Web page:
When a Halle Berry vehicle fails, producers who already fear making Black movies become more apprehensive about greenlighting projects with black women in the lead roles. So when Hollywood’s leading black actress picks poor quality projects like Catwoman, Perfect Stranger, Things We Lost In the Fire, Frankie and Alice or Dark Tide that can’t open well or can’t get distribution, it makes executives think twice about investing $15 or $20 million into the budget of a film featuring another black actress in a lead role. That may not be a lot of money to Ms. Berry, but to a small very creative filmmaker and a very talented actress, it could be the breakthrough project that opens doors for them.

When a Halle Berry movie fails, it hurts many smaller black female filmmakers. Many sistas have great films touring the festivals and are deserving of distribution. But thanks to Things we Lost in the Fire not being able to pick up an audience and the one-woman disaster Frankie and Alice, not even getting out of the gate, those small independent films aren’t going to get a chance to get picked up for distribution or an opportunity to find an audience.

And when a Halle Berry project like Catwoman goes into production and fails the impact is like an EARTHQUAKE. Those Black fantasy, and science fiction movies brothers and sisters clamor for? DEAD BEFORE THEY’RE EVEN PROPOSED. You will NEVER see a Black Buffy the Vampire Slayer type movie, Xena: Warrior Princess type movie, EVER. Why? Hollywood put up $ 160 million on Catwoman and came back with a LOSS that BROKE THE BANK. Hollywood was once burned on Homeboys in Outer Space and Mercy Pont, twice burned Pluto Nash, three times burned by Catwoman. Now studio executives won’t even consider a fantasy or sci-fi project with a black lead. Sad shame, because I know there’s a market for an African-American fantasy/Sci-fi film. If they had the right story it could be a blockbuster.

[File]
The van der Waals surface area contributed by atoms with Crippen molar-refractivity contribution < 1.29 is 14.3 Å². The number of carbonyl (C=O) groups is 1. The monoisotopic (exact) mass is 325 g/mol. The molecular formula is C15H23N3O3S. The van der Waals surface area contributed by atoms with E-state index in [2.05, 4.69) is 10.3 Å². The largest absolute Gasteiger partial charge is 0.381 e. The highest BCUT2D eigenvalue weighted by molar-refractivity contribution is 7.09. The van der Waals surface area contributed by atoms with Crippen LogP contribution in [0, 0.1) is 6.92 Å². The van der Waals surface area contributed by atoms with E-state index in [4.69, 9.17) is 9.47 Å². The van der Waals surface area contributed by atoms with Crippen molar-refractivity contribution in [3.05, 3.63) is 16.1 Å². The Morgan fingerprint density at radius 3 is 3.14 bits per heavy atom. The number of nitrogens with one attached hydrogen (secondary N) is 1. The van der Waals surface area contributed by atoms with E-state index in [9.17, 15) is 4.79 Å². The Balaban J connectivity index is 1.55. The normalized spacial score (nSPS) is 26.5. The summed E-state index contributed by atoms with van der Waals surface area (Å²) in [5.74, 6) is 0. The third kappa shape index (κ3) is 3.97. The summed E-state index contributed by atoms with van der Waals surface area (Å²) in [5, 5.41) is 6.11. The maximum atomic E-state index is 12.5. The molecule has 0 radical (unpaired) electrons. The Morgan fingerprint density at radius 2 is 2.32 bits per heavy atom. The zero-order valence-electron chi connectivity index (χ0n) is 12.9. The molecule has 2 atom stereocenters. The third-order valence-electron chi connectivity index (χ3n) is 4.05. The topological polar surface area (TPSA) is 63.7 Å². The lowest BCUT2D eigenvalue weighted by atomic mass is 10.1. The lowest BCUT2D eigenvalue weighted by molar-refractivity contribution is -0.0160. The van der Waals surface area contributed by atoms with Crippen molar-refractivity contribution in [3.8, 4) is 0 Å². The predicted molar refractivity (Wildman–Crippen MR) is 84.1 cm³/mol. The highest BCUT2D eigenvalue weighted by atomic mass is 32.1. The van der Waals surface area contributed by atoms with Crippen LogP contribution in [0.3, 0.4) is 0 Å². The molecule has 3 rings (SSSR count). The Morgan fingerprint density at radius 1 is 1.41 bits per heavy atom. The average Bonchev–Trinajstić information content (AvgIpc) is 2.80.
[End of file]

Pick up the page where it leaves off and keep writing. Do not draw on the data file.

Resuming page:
Ultimately, when Halle Berry’s projects fail at the box office it KILLS several other Black film projects in development. When one black movie fails, two more others don’t get distribution. Three more don’t get financing. Five screenplays by black writers that were under consideration don’t get a greenlight. Ten more don’t get optioned.

Sure Halle won the Oscar, but in her current role of A-list superstar she’s killing the black film industry. Worse, she doesn’t see the domino effect her poor business decisions have on others. Every bad movie she stars in keeps several good ones from making it to market. It keeps other talented sistas out of work. And it keeps black audiences from getting quality films.


  1. Halle has a soft screen presence that gets attention. It doesn't demand attention. People will look, comment on her beauty, and move on. Her presence and acting doesn't emit that wow factor.

    Black Cinema existed before Halle came along. She doesn't have that much power to have that kind of effect. She is seen as a beautiful icon who made history. That's it. She is not concerned about black cinema. Halle is only concerned with HER status in hollywood as the most prominent black actress.

    There are enough talented famous and non famous black filmmakers out there who can finance their own stuff. I don't understand why black people don't do this. I live on little money, yet I financed, wrote and starred in a short film that won Best Thriller at a local film festival here in LA.